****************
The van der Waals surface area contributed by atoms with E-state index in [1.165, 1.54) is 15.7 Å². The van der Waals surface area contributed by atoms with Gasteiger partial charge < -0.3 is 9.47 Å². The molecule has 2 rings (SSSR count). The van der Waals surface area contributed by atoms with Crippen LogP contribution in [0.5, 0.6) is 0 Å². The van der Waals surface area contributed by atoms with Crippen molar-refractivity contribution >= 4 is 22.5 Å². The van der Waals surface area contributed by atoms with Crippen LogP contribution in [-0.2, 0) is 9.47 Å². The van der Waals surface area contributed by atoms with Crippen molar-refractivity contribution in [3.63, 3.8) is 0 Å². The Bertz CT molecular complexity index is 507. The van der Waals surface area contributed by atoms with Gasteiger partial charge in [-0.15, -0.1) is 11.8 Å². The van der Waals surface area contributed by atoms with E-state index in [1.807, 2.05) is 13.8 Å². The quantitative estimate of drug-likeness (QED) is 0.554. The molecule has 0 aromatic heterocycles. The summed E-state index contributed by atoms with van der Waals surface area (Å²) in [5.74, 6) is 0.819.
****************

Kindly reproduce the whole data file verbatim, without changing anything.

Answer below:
The van der Waals surface area contributed by atoms with E-state index in [1.165, 1.54) is 15.7 Å². The van der Waals surface area contributed by atoms with Gasteiger partial charge < -0.3 is 9.47 Å². The molecule has 2 rings (SSSR count). The van der Waals surface area contributed by atoms with Crippen LogP contribution in [0.5, 0.6) is 0 Å². The van der Waals surface area contributed by atoms with Crippen molar-refractivity contribution >= 4 is 22.5 Å². The van der Waals surface area contributed by atoms with Crippen LogP contribution in [-0.2, 0) is 9.47 Å². The van der Waals surface area contributed by atoms with Crippen molar-refractivity contribution in [3.63, 3.8) is 0 Å². The Bertz CT molecular complexity index is 507. The van der Waals surface area contributed by atoms with Gasteiger partial charge in [-0.15, -0.1) is 11.8 Å². The van der Waals surface area contributed by atoms with E-state index in [1.807, 2.05) is 13.8 Å². The quantitative estimate of drug-likeness (QED) is 0.554. The molecule has 0 aromatic heterocycles. The summed E-state index contributed by atoms with van der Waals surface area (Å²) in [5.74, 6) is 0.819.